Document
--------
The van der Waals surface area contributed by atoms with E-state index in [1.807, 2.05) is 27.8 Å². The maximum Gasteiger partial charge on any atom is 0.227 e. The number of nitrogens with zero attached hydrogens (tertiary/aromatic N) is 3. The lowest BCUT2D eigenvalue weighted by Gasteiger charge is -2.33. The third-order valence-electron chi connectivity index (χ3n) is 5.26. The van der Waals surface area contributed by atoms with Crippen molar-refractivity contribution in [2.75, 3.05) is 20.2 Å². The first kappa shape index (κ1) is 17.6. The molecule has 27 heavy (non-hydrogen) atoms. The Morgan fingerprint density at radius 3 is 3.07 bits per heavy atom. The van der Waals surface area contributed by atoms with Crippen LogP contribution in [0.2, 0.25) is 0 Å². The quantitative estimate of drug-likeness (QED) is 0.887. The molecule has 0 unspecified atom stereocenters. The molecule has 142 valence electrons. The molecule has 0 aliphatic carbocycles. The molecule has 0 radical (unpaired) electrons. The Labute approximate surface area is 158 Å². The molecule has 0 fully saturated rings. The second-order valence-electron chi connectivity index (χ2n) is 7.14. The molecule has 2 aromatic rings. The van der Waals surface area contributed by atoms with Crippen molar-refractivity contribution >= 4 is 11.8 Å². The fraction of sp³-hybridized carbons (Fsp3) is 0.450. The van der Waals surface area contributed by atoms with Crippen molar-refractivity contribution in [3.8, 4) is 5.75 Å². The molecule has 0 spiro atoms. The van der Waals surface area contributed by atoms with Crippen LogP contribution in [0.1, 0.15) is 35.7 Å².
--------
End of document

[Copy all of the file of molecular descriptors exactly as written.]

The van der Waals surface area contributed by atoms with E-state index in [1.807, 2.05) is 27.8 Å². The maximum Gasteiger partial charge on any atom is 0.227 e. The number of nitrogens with zero attached hydrogens (tertiary/aromatic N) is 3. The lowest BCUT2D eigenvalue weighted by Gasteiger charge is -2.33. The third-order valence-electron chi connectivity index (χ3n) is 5.26. The van der Waals surface area contributed by atoms with Crippen molar-refractivity contribution in [2.75, 3.05) is 20.2 Å². The first kappa shape index (κ1) is 17.6. The molecule has 27 heavy (non-hydrogen) atoms. The Morgan fingerprint density at radius 3 is 3.07 bits per heavy atom. The van der Waals surface area contributed by atoms with Crippen LogP contribution in [0.2, 0.25) is 0 Å². The quantitative estimate of drug-likeness (QED) is 0.887. The molecule has 0 unspecified atom stereocenters. The molecule has 142 valence electrons. The molecule has 0 aliphatic carbocycles. The molecule has 0 radical (unpaired) electrons. The Labute approximate surface area is 158 Å². The molecule has 0 fully saturated rings. The second-order valence-electron chi connectivity index (χ2n) is 7.14. The molecule has 2 aromatic rings. The van der Waals surface area contributed by atoms with Crippen molar-refractivity contribution >= 4 is 11.8 Å². The fraction of sp³-hybridized carbons (Fsp3) is 0.450. The van der Waals surface area contributed by atoms with Crippen molar-refractivity contribution in [3.8, 4) is 5.75 Å². The molecule has 0 spiro atoms. The van der Waals surface area contributed by atoms with Crippen LogP contribution in [0.1, 0.15) is 35.7 Å².